There’s been a little more mayhem than usual in our homeschool the past few weeks. We’re having extensive home repairs done on all four floors of our house (main floor, second floor, attic and basement).
This is what our back porch looked like last week after they ripped out the floor, walls, insulation and ceiling.
To say it’s been hectic is an understatement.
While it will be so worth it in the end, it’s been pretty exhausting — especially since we had just one day notice that they’d be starting on the renovations since we set it all up early last summer!
The construction crew knows we homeschool (of course) and I’m pretty sure they think that involves nothing at all (!) since we’re not doing anything remotely traditional while they’re here. After all, they’re ripping up floors, walls, counters, windows, you name it, and it’s not like we could just pile into the kitchen to do science experiments and lapbooks all day or read quietly through the hammering and drilling!
Nonetheless, we’ve still managed to learn and play through the chaos.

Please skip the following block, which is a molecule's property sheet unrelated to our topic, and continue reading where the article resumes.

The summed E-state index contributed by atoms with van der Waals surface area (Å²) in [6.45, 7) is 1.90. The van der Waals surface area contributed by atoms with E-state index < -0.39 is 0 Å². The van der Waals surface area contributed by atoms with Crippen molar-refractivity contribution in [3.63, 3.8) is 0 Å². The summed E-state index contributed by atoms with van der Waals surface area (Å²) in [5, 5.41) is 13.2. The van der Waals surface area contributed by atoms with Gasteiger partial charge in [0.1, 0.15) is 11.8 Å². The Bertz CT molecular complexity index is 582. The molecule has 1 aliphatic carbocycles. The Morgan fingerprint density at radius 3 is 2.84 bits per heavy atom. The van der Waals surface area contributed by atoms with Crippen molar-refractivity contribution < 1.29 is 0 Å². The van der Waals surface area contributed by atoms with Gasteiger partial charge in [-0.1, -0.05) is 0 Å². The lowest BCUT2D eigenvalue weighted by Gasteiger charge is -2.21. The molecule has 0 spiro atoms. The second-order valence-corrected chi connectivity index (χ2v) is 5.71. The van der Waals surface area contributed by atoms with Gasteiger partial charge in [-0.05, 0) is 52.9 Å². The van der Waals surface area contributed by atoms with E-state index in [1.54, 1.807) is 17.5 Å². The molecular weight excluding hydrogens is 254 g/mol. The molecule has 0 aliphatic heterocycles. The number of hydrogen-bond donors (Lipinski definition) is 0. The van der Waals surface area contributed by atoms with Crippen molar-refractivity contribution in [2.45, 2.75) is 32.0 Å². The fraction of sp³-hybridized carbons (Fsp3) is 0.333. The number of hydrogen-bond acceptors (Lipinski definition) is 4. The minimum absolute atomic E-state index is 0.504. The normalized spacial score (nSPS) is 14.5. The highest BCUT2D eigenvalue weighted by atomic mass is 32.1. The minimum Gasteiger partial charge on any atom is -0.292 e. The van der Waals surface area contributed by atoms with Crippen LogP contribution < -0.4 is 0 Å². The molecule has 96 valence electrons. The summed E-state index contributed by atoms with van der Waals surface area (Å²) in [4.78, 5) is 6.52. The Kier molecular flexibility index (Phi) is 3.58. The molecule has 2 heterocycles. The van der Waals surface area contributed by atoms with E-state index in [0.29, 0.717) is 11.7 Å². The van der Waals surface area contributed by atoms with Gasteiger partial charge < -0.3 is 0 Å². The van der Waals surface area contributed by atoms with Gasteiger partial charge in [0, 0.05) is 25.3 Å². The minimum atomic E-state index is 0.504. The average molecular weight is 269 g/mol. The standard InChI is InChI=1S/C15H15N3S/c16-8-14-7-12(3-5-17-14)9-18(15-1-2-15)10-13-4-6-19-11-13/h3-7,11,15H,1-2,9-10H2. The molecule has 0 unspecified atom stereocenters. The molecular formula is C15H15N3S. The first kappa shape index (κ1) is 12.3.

Here are ten ways we’ve learned and played during the construction.
1. Alex and I have been playing Timeline on the new living room floor. We have three sets of this fantastic little history card game (Discoveries, Inventions and Historical Events) and love them all. The other kids have been joining in some of the games too (Rhia even played a few rounds with her college friend one night!). Not only is it great for putting historical events in perspective to each other, but it’s led to all kinds of great conversations on everything from pulsars to Darwin and Lincoln (they were born the same day of the same year, as you may know).
2. We’ve been reading lots of library books. Winter is always the time to hit up the library extra often and it’s a good place to escape to when the chaos is too loud, too.
3. The boys have been playing Dragonbox for algebra. It’s been a while since the kids played it so I loaded it up on Jack and Alex’s Kindles and had them do a little every day. I’m planning on getting the higher level one (Dragonbox 12+) for Jack once he finishes the original version, too. The nice thing about educational apps is that kids can just hole up in a room somewhere or just take them in the car with them and use them anywhere.